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  • Writer's pictureJohn Woodman

Clean Out The Stables

John Woodman

With the almost deafening backdrop of daily reporting of missteps, misdeeds and arrogance seeping from under the doors of Number Ten Downing Street (official residence of this country's Prime Minister) allied to disclosures in US Courts of allegations against the privileged life of a leading Member of the Royal Family - it is hard if not impossible to raise a shard of sympathy for Boris Johnson and Prince Andrew. With the preceding overtures of a further privileged 'Royal' resident in California - Britain is enduring endless scrutiny around the world and emerging badly tarnished.

One can almost hear the smirks across the Channel and tut tutting across Europe. The loss of 'Great' in the nation's title is palpable. The Queen's 70th Anniversary of her Reign struggles to rise above the muck now being thrown around Westminster and the country's capital.

A once great political party squirms and wriggles away from the debacle which its Leader has presided over with tiring nods and winks to supporters stunned by a daily litany of damning headlines. Possibly the last time the country was so blindsided by its political class was in 1956 and the Suez intervention when even the US was minded to walk away from a Downing Street faux pas. Probably too far back for most readers to recall; but a seismic moment in the country's postwar struggle to remain at the top table of global events.

Westminster has got the wrong end of the stick on many occasions. In 1932 a Royal Commission pronounced that electric tramways were hindering progress and would not receive government support - with newly created London Transport Passenger Board putting the lid on tram development in the capital. The launch this year of the restored London County Council prototype car Number 1 which became the gravestone of tram development in 1932 captures the dead end thinking of a metropolitan elite - for far too long allowed to run amok with national policymaking,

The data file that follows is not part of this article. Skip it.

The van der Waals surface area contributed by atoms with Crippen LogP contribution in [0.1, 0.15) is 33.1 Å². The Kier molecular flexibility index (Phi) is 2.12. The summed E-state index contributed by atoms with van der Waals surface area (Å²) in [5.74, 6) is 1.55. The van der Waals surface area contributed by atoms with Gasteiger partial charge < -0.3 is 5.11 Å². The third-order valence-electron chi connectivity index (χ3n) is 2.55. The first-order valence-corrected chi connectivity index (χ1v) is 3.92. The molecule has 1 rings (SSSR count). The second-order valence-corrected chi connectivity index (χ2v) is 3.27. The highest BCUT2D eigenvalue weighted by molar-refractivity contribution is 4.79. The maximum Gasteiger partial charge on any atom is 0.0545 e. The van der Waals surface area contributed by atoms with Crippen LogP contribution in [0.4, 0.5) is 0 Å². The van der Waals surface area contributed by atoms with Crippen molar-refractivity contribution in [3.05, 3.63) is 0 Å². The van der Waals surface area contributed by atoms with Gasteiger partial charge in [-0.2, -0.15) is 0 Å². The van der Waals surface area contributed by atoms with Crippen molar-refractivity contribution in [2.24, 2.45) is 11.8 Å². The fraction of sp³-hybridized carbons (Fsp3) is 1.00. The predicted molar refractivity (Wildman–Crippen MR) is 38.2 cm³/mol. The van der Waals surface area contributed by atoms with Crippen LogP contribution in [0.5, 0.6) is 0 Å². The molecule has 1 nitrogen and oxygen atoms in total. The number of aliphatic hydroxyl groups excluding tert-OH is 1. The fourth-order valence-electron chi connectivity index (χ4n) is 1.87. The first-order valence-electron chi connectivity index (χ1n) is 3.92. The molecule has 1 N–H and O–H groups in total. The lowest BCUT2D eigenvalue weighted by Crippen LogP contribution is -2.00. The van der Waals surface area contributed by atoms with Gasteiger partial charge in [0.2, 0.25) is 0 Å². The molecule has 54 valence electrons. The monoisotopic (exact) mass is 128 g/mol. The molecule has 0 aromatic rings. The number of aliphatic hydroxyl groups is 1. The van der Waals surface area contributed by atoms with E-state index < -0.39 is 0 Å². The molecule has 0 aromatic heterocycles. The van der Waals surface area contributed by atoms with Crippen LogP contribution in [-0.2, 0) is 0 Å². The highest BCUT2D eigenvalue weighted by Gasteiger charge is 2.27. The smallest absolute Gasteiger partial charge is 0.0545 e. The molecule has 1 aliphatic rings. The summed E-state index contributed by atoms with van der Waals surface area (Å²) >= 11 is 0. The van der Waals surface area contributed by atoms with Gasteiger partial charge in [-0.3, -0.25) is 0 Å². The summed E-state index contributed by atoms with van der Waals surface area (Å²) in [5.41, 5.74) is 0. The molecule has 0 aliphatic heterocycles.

Local Pride : A Blackpool shop front with its family owners standing by their work,

Image : John Woodman Archive

Calls to move the nation's capital northward to York - gains ever more credence amid these distressing times. London continues to dominate the nation's course; assuring ever greater imbalance beginning with the economy, while dominating arts and culture. Acknowledgement of the damage being done to once great towns and cities in the north of England is grudgingly being noted as central government departments and agencies are being slowly dispersed away from the wealth laden Home Counties. Resplendent Civic buildings once overseeing vibrant confident communities on both sides of the Pennines now stand amid shoals of bland low end commercial strips while local utilities, transport and infrastructural assets are hived off to the ownership of third party profit hungry robber barons domiciled in anonymous tax haven offices.

The social contributions of earlier generations securing sustained local improvements in libraries, schools, public works, parks and importantly - in meaningful employment are now isolated islands of faith in their communities. The great work of the Cadbury's and many other likeminded families have been hived off to offshore investment groups lacking concern or interests beyond dividends and their ivory tower firewalls. Locally the Fylde coast retains examples from the great era of 'Great Britain' - Beaverbrooks, Lofthouse Family and Fisherman's Friend, the Owning family now caring for the three Blackpool Piers; Blackpool Council (yes Blackpool Council) and its ownership of the 'arms' length' Blackpool Transport Company among other important public assets; the longstanding family ownership of Blackpool Pleasure Beach Company which goes from strength to strength against increasing odds. In nearby Warton BAE Systems reinvests in avionics and space technology systems as a standout private sector anchor company. Together with countless other smaller business owners taking pride in their community with the many centres of education and research are nurturing tomorrow's generations facing challenges through the 21st century. At least this one northern part of England is holding its own in a period of national malaise.

Back to the nation's capital (for the moment) - its time to clean out the stables.


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